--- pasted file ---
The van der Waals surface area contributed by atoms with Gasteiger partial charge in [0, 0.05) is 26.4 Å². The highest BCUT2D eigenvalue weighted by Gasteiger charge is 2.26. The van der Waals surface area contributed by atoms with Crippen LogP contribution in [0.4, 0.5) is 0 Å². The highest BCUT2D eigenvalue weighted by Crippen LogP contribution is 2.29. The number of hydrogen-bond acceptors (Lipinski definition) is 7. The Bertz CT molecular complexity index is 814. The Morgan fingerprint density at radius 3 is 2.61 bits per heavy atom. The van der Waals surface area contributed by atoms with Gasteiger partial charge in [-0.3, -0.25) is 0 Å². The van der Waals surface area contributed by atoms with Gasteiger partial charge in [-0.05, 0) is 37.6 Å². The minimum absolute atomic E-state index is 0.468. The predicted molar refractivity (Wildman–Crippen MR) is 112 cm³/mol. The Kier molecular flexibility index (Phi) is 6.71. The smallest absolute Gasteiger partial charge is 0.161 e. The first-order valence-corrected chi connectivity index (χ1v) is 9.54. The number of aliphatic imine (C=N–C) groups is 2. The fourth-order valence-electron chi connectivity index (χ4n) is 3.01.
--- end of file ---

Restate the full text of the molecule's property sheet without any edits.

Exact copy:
The van der Waals surface area contributed by atoms with Gasteiger partial charge in [0, 0.05) is 26.4 Å². The highest BCUT2D eigenvalue weighted by Gasteiger charge is 2.26. The van der Waals surface area contributed by atoms with Crippen LogP contribution in [0.4, 0.5) is 0 Å². The highest BCUT2D eigenvalue weighted by Crippen LogP contribution is 2.29. The number of hydrogen-bond acceptors (Lipinski definition) is 7. The Bertz CT molecular complexity index is 814. The Morgan fingerprint density at radius 3 is 2.61 bits per heavy atom. The van der Waals surface area contributed by atoms with Gasteiger partial charge in [-0.3, -0.25) is 0 Å². The van der Waals surface area contributed by atoms with Gasteiger partial charge in [-0.05, 0) is 37.6 Å². The minimum absolute atomic E-state index is 0.468. The predicted molar refractivity (Wildman–Crippen MR) is 112 cm³/mol. The Kier molecular flexibility index (Phi) is 6.71. The smallest absolute Gasteiger partial charge is 0.161 e. The first-order valence-corrected chi connectivity index (χ1v) is 9.54. The number of aliphatic imine (C=N–C) groups is 2. The fourth-order valence-electron chi connectivity index (χ4n) is 3.01.